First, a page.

The answer is no, despite the fact that so many people believe this to be true. Many carefully controlled studies have been conducted to test this idea and failed to find any effect of sugar consumption on children’s behavior. Why, then do so many people believe that sugar causes hyperactivity in children? One possibility is that parent’s beliefs affect what they see. In one recent study, a group of children thought to be “behaviorally sensitive” to sugar were studied. The children were divided into two groups. The mothers of one group were told that their children were given a drink with a lot of sugar. The mothers of the other group were told that their children had been given a drink that did not contain sugar. All children had actually been given a drink sweetened with Nutrasweet. The mothers who thought that their children had had sugar rated them as more hyperactive than the other mothers. These results suggest that parents’ and teachers’ beliefs about sugar affect their perceptions of children’s behavior.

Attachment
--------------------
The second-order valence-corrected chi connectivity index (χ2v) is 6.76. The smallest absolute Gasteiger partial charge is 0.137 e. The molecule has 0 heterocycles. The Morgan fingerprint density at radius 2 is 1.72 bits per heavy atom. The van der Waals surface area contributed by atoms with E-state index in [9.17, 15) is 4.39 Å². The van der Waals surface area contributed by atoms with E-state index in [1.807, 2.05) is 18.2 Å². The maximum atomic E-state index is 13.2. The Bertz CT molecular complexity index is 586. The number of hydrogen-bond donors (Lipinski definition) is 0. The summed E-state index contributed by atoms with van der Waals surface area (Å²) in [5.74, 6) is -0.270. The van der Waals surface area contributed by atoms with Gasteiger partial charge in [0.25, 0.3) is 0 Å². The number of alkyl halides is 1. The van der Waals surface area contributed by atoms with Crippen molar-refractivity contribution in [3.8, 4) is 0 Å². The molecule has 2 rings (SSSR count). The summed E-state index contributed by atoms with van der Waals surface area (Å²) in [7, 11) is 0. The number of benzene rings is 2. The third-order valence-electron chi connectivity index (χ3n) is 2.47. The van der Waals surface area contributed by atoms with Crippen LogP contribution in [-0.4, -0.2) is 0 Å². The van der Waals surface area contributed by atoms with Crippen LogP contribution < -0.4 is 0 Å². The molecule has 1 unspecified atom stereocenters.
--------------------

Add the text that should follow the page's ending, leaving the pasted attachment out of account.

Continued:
Another possibility is that parents who believe that sugar makes their children hyperactive only allow them to have sugar for special occasions, such as birthday parties or family gatherings. These are occasions where children tend to be somewhat excited and active anyway. Then when the parents see their children being very active and excited, they think that it is due to the sugar. But regardless of the reason for people’s erroneous beliefs about this, it is quite clear that sugar does not produce hyperactivity, even when researchers have specifically focused on children with a presumed “sugar sensitivity”.
Barbara J. Strupp
Ph.D. Cornell University
Developmental cognitive disorders
Husband, David Levitsky; Son, Micheal Strupp-Levitsky; step-son Steve Levitsky; step-daughters Sandy and Susan Levitsky
West Middle School
Basketball and playing video games